If sources close to General (retd) Pervez Musharraf are to be believed, the former president is likely to fly out of the country as part of a ‘secret deal’.
The move would be a repeat of events in 2001 when incumbent Prime Minister Nawaz Sharif and his family were sent to Saudi Arabia under a deal. Almost 13 years on, Musharraf would be trading places with Nawaz. The sole difference between then and now is that Musharraf would be allowed safe passage on health grounds, sources privy to the development said.
Just like the 2001 agreement, the 2014 deal is being brokered by international players, the sources told The Express Tribune.
Legal experts, however, say the former military ruler cannot leave the country without the court’s permission.
Unless the Supreme Court reviews its decree on federal guarantees over former president Pervez Musharraf’s presence in the country, the government cannot lift travel curbs against him, according to some experts.
The court, in its order of April 8, 2013, directed the government to make sure Musharraf remained in the country until initiation of a criminal case against him for subverting the Constitution.
“The interior ministry cannot remove Musharraf’s name from the ECL, even if Prime Minister Nawaz Sharif passes an executive order instructing it to do so,” said senior advocate Ali Zafar.
He pointed out, though, that anyone whose name was put on the ECL ‘illegally’ had the legal right to challenge the move in court. “Musharraf can only leave Pakistan when the apex court orders the interior ministry to remove his name from ECL.”
Former interior secretary Tasneem Noorani supported Zafar’s opinion. “I do not think it is possible for the interior ministry to remove his name from the list unless the court reviews its order,” he said.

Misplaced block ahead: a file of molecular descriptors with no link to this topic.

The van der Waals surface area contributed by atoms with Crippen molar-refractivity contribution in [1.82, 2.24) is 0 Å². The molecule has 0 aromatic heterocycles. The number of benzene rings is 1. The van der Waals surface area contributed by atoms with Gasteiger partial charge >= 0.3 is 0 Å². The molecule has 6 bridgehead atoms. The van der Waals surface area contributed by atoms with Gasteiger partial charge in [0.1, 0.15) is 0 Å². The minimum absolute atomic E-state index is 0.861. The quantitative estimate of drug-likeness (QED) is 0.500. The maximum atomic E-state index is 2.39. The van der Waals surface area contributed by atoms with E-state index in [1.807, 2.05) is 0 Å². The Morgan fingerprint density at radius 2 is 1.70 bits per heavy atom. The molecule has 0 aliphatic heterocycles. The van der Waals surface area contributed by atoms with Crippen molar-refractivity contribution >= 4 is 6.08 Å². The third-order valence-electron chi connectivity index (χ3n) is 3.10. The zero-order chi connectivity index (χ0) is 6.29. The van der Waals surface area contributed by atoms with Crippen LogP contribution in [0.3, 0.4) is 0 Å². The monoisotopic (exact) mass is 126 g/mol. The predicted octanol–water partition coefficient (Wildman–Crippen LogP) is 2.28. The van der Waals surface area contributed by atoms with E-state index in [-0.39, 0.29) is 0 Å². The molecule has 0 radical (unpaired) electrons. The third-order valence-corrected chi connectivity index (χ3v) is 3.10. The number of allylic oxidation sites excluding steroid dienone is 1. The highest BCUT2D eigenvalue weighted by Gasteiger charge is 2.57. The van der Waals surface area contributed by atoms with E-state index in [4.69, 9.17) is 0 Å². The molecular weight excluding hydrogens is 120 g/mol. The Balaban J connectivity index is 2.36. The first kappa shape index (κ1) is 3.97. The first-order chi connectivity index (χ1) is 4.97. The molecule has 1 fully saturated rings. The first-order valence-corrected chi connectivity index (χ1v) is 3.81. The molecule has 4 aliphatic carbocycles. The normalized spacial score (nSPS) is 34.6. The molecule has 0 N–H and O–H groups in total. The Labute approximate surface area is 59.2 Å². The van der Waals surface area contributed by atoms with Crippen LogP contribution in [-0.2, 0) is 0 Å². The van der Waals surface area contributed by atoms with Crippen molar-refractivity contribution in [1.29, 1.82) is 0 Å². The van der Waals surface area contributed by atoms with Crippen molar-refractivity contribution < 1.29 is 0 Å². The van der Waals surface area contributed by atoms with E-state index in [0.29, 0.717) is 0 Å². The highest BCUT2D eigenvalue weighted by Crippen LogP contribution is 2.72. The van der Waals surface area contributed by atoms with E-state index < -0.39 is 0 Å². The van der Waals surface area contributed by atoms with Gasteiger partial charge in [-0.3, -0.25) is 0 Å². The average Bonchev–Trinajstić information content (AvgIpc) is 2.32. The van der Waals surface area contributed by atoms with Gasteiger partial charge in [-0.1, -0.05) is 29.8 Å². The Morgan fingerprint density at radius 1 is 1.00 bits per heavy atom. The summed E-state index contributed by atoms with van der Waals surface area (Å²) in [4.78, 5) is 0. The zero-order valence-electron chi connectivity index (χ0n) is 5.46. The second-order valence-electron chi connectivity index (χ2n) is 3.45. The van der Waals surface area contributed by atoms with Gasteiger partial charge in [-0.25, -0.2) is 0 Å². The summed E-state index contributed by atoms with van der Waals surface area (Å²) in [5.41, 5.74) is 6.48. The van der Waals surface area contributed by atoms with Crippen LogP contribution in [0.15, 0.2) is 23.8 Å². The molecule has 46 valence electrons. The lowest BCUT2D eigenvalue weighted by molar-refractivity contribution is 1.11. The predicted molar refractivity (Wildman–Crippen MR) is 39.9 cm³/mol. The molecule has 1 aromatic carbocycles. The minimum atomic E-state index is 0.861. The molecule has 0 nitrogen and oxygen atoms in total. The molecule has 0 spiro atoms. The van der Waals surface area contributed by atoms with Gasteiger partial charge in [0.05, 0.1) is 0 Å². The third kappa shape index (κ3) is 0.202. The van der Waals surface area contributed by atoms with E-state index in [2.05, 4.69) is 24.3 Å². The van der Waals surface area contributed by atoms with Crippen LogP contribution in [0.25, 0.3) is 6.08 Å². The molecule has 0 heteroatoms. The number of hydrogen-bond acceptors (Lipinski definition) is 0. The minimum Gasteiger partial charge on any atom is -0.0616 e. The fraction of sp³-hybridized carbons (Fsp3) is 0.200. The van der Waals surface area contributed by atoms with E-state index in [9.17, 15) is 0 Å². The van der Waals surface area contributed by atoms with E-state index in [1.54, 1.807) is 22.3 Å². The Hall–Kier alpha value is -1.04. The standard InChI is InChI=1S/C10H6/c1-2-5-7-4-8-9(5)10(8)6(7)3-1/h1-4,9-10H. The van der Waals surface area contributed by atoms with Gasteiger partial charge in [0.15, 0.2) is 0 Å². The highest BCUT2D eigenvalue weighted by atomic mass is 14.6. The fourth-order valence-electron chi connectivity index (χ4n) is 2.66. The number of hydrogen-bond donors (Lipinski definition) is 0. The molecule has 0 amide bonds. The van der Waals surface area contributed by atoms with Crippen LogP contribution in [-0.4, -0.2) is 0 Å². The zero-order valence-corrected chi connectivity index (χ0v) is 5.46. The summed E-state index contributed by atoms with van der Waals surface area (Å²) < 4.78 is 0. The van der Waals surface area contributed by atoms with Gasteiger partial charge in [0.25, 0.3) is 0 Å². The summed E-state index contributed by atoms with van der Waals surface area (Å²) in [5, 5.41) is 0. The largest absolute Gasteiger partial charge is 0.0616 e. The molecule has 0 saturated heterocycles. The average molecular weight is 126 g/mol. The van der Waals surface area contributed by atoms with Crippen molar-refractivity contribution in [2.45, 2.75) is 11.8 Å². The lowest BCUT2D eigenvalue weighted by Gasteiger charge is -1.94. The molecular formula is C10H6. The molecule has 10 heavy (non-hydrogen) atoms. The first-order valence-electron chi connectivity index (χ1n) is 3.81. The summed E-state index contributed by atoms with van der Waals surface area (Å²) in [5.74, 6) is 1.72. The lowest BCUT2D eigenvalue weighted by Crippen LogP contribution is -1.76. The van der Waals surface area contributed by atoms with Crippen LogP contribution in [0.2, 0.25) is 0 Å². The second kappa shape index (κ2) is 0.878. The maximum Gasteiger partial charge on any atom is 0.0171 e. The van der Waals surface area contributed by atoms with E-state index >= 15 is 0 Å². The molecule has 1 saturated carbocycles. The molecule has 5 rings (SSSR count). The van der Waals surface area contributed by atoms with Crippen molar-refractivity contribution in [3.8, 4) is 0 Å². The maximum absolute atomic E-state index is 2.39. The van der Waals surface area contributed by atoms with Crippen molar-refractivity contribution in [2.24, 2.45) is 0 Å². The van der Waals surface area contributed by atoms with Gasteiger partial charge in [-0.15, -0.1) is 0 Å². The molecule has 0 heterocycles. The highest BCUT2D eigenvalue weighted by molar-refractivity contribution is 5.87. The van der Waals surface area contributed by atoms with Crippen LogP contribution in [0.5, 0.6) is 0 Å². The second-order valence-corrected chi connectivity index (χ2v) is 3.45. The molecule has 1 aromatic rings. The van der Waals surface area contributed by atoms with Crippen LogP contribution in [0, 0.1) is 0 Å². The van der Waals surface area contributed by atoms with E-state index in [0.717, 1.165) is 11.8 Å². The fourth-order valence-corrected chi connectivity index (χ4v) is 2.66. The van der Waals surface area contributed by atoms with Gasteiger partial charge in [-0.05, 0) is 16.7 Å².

On the other hand, Ibrahim Satti, who pleaded Musharraf’s case, claimed that it was the government which put his client’s name on the ECL. “No court order exists in this regard,” he told The Express Tribune.
‘Under doctors’ advice’
Barrister Muhammad Ali Saif, one of the lawyers defending Musharraf before the special court, indicated that they might request the court to allow the former president to leave the country for medical treatment.
“If the doctors advise taking him [Musharraf] for treatment abroad … a submission will be made before the court to allow him to leave the country,” Saif said. A source close to Musharraf disclosed that he had been preparing to leave the country to take care of his ill mother just days before a three-member special court was constituted to try him for treason charges.
“General Sahib did not expect the government to proceed against with the treason [indictment],” the source said, adding that Musharraf had been confident about leaving the country after securing bail in the other cases he was facing. But after the special court summoned him for trial under Article 6 of the Constitution for imposing emergency rule in 2007, he began approaching his friends ‘both inside and outside the country’, to deal with the issue, the source said.
The source said the former army chief Gen (retd) Ashfaq Parvez Kayani strongly opposed Musharraf’s trial. He added that Kayani’s successor has also privately conveyed his concerns to the government over the ‘singling out’ of his former boss in connection with the case.
“There is concern within the rank and file of the army that Musharraf is being politically victimised,” a recently retired senior army officer said on condition of anonymity. He also revealed that Musharraf had been meeting serving army officials over the past few days to discuss the treason case.
The military’s media wing was unavailable for comment when approached. Government officials insisted that Musharraf was not in the government’s custody and it was up to the court to decide his fate. Officials also strongly denied that any country, including Saudi Arabia, Britain or the United States, approached the government for Musharraf’s ‘safe passage.’
However, sources close to Musharraf claimed that Saudi Foreign Minister Prince Saud al Faisal, who is arriving in Islamabad on Monday, will discuss the treason case with the government.
Saudi rulers, who were close to Nawaz as well as Musharraf, have been involved in high-profile political deals in the past.
However, the foreign office officials claimed that his visit was planned much ahead of the developments related to Musharraf’s trial.
Published in The Express Tribune, January 3rd, 2014.